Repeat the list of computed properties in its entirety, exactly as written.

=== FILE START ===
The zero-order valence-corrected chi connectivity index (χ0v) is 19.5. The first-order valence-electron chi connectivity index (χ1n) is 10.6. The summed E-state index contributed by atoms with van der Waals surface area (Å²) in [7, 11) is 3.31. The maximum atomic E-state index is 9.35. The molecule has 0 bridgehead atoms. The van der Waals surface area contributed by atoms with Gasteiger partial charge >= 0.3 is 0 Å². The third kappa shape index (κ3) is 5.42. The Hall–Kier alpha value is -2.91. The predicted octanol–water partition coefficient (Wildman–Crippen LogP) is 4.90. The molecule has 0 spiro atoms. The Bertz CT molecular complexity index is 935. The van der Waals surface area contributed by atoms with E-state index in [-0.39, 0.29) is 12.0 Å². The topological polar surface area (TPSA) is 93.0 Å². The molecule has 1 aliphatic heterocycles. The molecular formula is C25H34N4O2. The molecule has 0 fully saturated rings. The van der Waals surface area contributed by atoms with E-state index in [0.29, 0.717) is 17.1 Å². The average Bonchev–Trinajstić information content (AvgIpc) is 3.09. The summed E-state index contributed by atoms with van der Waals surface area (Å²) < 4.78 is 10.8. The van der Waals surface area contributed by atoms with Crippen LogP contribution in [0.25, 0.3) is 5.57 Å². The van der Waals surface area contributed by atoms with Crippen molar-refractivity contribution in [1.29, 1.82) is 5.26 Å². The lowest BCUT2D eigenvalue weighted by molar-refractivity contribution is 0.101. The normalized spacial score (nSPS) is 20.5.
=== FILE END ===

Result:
The zero-order valence-corrected chi connectivity index (χ0v) is 19.5. The first-order valence-electron chi connectivity index (χ1n) is 10.6. The summed E-state index contributed by atoms with van der Waals surface area (Å²) in [7, 11) is 3.31. The maximum atomic E-state index is 9.35. The molecule has 0 bridgehead atoms. The van der Waals surface area contributed by atoms with Gasteiger partial charge >= 0.3 is 0 Å². The third kappa shape index (κ3) is 5.42. The Hall–Kier alpha value is -2.91. The predicted octanol–water partition coefficient (Wildman–Crippen LogP) is 4.90. The molecule has 0 spiro atoms. The Bertz CT molecular complexity index is 935. The van der Waals surface area contributed by atoms with E-state index in [-0.39, 0.29) is 12.0 Å². The topological polar surface area (TPSA) is 93.0 Å². The molecule has 1 aliphatic heterocycles. The molecular formula is C25H34N4O2. The molecule has 0 fully saturated rings. The van der Waals surface area contributed by atoms with E-state index in [0.29, 0.717) is 17.1 Å². The average Bonchev–Trinajstić information content (AvgIpc) is 3.09. The summed E-state index contributed by atoms with van der Waals surface area (Å²) < 4.78 is 10.8. The van der Waals surface area contributed by atoms with Crippen LogP contribution in [0.25, 0.3) is 5.57 Å². The van der Waals surface area contributed by atoms with Crippen molar-refractivity contribution in [1.29, 1.82) is 5.26 Å². The lowest BCUT2D eigenvalue weighted by molar-refractivity contribution is 0.101. The normalized spacial score (nSPS) is 20.5.